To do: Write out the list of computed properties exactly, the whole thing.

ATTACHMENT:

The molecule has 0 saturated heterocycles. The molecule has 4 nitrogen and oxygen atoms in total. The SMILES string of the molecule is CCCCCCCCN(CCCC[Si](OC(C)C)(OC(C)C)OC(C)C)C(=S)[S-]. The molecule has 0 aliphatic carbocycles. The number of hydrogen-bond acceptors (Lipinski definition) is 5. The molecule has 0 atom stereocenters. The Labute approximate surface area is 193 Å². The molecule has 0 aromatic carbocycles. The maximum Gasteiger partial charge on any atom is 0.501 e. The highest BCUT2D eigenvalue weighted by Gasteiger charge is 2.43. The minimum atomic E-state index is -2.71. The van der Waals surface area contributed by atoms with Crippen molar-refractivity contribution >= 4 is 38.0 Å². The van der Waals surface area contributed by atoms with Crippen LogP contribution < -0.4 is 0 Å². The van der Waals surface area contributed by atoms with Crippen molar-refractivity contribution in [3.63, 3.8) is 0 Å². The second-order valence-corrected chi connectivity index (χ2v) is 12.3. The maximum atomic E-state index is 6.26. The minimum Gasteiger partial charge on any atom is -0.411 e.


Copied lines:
The molecule has 0 saturated heterocycles. The molecule has 4 nitrogen and oxygen atoms in total. The SMILES string of the molecule is CCCCCCCCN(CCCC[Si](OC(C)C)(OC(C)C)OC(C)C)C(=S)[S-]. The molecule has 0 aliphatic carbocycles. The number of hydrogen-bond acceptors (Lipinski definition) is 5. The molecule has 0 atom stereocenters. The Labute approximate surface area is 193 Å². The molecule has 0 aromatic carbocycles. The maximum Gasteiger partial charge on any atom is 0.501 e. The highest BCUT2D eigenvalue weighted by Gasteiger charge is 2.43. The minimum atomic E-state index is -2.71. The van der Waals surface area contributed by atoms with Crippen molar-refractivity contribution >= 4 is 38.0 Å². The van der Waals surface area contributed by atoms with Crippen LogP contribution < -0.4 is 0 Å². The van der Waals surface area contributed by atoms with Crippen molar-refractivity contribution in [3.63, 3.8) is 0 Å². The second-order valence-corrected chi connectivity index (χ2v) is 12.3. The maximum atomic E-state index is 6.26. The minimum Gasteiger partial charge on any atom is -0.411 e.